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The Superman Revenge Squad Band

There Is Nothing More Frightening Than the Passing of Time

Audio Antihero

Released: 14th October 2013 | 8 track lo-fi album

Audio Antihero: Specialists in Commercial Suicide formed in late 2009 as a means of releasing the lost debut album from the long disbanded Nosferatu D2 and although the brotherly duo of Ben and Adam Parker never reformed, the LP would find a modest but dedicated audience (including members of Los Campesinos! and Art Brut) and rave reviews from Drowned In Sound, The Line Of Best Fit, The 405, The Digital Fix and This Is Fake DIY. The album's unconventional release would even become a featured story years later on BBC 6 Music (2011) and PRI's The World' (2012).

Post-Nosferatu D2, Ben Parker began working solo under the name Superman Revenge Squad and released several CD-Rs, showcasing his rapid-fire wit, lo-fi delivery and a unique morbidity through the mundane, scoring acclaim from indie press, the BBC and the chance to open for Jeffrey Lewis twice in one day. Though loose, raw and conversational, Parker always veered away from the obnoxious OI! Acoustic sound of some of his British Anti-Folk peers, offering something more substantial and deeply emotive, to our ears at least.

Now in 2013, Parker has assembled The Superman Revenge Squad Band for the recording of the album There Is Nothing More Frightening Than The Passing Of Time which reunites him not only with Audio Antihero but also with Nosferatu D2 drummer Adam Parker. Parker is backed this time with the unlikely 'Big Band' sounds of saxophone, accordion, cello, piano, frantic drums and his own minimal guitar playing.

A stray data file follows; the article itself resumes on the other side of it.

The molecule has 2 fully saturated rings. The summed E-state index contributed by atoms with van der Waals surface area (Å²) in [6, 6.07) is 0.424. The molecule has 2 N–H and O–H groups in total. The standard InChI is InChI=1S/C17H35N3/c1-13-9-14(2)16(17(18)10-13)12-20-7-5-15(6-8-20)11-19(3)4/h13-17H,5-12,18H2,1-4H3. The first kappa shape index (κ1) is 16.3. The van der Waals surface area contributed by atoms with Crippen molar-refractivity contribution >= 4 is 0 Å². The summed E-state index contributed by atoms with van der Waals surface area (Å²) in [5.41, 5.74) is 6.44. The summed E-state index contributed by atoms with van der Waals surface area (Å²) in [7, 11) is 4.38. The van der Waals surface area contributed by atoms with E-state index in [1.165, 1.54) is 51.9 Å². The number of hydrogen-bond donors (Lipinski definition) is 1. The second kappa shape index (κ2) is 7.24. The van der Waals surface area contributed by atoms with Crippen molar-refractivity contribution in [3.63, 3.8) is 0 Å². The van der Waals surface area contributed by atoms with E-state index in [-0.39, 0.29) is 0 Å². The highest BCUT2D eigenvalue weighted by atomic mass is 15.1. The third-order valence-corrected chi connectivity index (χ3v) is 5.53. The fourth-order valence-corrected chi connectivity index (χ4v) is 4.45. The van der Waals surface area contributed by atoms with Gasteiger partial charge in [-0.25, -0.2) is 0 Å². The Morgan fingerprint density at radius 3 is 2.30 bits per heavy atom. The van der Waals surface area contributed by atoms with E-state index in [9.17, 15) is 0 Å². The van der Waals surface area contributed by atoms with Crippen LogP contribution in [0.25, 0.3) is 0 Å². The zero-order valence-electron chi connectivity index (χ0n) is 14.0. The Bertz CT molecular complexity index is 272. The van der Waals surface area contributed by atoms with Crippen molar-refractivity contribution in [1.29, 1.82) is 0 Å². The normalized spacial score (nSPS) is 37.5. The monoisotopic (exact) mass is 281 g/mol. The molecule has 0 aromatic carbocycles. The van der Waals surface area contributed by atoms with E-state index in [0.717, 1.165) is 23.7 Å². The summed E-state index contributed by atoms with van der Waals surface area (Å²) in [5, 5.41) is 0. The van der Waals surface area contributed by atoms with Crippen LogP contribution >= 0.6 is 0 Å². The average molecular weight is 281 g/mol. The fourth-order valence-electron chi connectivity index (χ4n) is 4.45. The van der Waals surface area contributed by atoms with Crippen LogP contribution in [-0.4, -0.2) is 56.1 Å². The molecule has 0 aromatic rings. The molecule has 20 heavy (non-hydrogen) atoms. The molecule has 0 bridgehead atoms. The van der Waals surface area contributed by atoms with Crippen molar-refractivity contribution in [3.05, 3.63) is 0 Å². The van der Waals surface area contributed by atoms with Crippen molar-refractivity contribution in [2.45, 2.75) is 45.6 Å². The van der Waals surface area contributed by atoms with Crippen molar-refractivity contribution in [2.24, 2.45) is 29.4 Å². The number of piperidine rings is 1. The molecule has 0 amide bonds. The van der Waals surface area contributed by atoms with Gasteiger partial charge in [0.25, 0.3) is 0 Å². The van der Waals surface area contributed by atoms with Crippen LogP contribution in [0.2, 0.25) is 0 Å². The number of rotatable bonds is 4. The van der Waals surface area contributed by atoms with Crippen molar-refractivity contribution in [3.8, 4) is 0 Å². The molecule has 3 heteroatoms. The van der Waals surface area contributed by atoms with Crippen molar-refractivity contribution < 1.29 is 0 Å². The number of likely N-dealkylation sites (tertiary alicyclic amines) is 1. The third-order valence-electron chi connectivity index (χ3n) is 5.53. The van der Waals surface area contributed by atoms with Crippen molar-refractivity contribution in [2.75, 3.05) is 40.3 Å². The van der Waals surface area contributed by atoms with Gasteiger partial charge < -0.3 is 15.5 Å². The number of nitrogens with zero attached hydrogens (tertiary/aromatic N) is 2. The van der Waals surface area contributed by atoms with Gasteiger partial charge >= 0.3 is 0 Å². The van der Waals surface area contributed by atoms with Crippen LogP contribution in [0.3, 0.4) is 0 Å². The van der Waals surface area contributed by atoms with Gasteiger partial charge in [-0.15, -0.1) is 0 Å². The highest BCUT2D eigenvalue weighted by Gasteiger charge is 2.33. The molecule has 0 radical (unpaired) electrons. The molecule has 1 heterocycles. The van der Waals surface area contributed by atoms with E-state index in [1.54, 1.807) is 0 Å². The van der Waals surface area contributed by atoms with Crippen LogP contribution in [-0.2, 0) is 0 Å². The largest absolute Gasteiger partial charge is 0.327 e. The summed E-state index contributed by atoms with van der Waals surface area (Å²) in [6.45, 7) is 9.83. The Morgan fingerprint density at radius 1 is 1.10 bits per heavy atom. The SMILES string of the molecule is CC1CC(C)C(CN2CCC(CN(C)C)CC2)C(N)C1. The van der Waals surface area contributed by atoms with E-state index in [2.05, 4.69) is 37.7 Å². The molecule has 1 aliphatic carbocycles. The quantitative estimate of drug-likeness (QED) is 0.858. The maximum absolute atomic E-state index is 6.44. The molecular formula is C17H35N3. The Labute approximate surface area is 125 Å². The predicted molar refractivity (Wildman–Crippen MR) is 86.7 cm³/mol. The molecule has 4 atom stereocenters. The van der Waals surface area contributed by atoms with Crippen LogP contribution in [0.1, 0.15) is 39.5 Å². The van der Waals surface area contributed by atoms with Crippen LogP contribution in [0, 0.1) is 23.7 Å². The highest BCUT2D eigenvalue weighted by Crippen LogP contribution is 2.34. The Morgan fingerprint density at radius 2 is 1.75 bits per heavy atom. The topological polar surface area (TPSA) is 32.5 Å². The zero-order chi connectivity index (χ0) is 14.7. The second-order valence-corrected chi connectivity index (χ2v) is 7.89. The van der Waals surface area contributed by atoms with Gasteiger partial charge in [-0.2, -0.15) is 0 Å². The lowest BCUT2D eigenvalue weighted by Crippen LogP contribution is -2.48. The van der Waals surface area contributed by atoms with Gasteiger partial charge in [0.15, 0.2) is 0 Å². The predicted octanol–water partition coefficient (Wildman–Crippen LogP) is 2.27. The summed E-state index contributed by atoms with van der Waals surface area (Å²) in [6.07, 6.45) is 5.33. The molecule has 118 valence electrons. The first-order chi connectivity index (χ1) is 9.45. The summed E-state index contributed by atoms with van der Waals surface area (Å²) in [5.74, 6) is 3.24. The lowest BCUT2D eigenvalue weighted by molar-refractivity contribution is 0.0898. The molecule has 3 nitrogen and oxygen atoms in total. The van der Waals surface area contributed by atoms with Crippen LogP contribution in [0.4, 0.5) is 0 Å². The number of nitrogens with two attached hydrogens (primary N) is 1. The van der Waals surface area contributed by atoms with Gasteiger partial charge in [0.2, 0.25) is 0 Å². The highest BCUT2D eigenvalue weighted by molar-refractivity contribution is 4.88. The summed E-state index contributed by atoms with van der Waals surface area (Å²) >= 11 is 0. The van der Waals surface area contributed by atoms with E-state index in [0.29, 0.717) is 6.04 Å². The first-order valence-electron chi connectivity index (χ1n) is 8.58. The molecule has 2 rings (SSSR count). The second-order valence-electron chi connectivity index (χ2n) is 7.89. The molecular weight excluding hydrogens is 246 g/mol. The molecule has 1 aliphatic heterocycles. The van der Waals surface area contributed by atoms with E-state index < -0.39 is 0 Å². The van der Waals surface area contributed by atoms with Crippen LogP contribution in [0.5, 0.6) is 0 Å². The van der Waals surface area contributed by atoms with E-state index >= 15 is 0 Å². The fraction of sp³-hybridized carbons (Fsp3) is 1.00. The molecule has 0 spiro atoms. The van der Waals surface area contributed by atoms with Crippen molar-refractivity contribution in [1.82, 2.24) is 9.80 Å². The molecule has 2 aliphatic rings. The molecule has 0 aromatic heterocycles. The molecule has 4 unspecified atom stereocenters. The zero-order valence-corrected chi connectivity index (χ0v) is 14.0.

Lyrically as strong and relatable as ever, Parker admits the frustrations of an Indie artist realising that success isn't going to come (I'm so indie I could die, I like to underachieve and call it DIY but still listen to the radio and still wonder why they don't wanna play me) but admits that it might just be okay all the same (I'm probably never gonna be on desert island discs but that doesn't necessarily mean that all of this was a waste of time), en-route to recalling fragments of sequels ('Paulie In Rocky Three'), ITV's World Of Sport wrestling ('Kendo Nagasaki'), outdated social networks (I was in your Top 8 friends on Myspace for half-a-week, by Tuesday night I'd disappeared but you made me feel special for a while...;I guess everything leads to loneliness.) and inspired by a David Lynch comic-strip, Parker re-imagines himself as a mistreated pet (or lover) on 'The Angriest Dog In The World' (...;but I don't think I could do the things you did to me to you.) but perhaps more than anything, this album offers a realisation that in the end all there is just a box of old records and a box of old books...and us.